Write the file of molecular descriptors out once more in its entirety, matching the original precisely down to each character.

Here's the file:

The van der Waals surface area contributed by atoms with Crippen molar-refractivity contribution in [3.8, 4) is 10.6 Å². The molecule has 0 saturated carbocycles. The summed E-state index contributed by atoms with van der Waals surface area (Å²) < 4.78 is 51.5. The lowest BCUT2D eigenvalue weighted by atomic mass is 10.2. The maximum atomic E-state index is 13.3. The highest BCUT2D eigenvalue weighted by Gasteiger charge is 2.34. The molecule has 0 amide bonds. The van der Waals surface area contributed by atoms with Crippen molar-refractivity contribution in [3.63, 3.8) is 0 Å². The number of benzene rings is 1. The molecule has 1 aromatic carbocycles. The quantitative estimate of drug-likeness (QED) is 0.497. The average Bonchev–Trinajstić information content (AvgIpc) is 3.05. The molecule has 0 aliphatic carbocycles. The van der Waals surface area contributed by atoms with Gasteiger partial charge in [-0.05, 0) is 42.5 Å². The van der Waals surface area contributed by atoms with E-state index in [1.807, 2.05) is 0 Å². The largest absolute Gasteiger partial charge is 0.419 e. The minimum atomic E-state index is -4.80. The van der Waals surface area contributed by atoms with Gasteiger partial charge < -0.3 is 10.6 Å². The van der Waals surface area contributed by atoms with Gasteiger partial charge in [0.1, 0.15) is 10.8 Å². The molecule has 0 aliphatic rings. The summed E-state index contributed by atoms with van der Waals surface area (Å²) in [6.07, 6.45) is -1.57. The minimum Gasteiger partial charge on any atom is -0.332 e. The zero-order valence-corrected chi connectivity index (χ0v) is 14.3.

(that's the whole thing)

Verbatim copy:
The van der Waals surface area contributed by atoms with Crippen molar-refractivity contribution in [3.8, 4) is 10.6 Å². The molecule has 0 saturated carbocycles. The summed E-state index contributed by atoms with van der Waals surface area (Å²) < 4.78 is 51.5. The lowest BCUT2D eigenvalue weighted by atomic mass is 10.2. The maximum atomic E-state index is 13.3. The highest BCUT2D eigenvalue weighted by Gasteiger charge is 2.34. The molecule has 0 amide bonds. The van der Waals surface area contributed by atoms with Crippen molar-refractivity contribution in [3.63, 3.8) is 0 Å². The number of benzene rings is 1. The molecule has 1 aromatic carbocycles. The quantitative estimate of drug-likeness (QED) is 0.497. The average Bonchev–Trinajstić information content (AvgIpc) is 3.05. The molecule has 0 aliphatic carbocycles. The van der Waals surface area contributed by atoms with Gasteiger partial charge in [-0.05, 0) is 42.5 Å². The van der Waals surface area contributed by atoms with E-state index in [1.807, 2.05) is 0 Å². The largest absolute Gasteiger partial charge is 0.419 e. The minimum atomic E-state index is -4.80. The van der Waals surface area contributed by atoms with Gasteiger partial charge < -0.3 is 10.6 Å². The van der Waals surface area contributed by atoms with Gasteiger partial charge in [0.1, 0.15) is 10.8 Å². The molecule has 0 aliphatic rings. The summed E-state index contributed by atoms with van der Waals surface area (Å²) in [6.07, 6.45) is -1.57. The minimum Gasteiger partial charge on any atom is -0.332 e. The zero-order valence-corrected chi connectivity index (χ0v) is 14.3.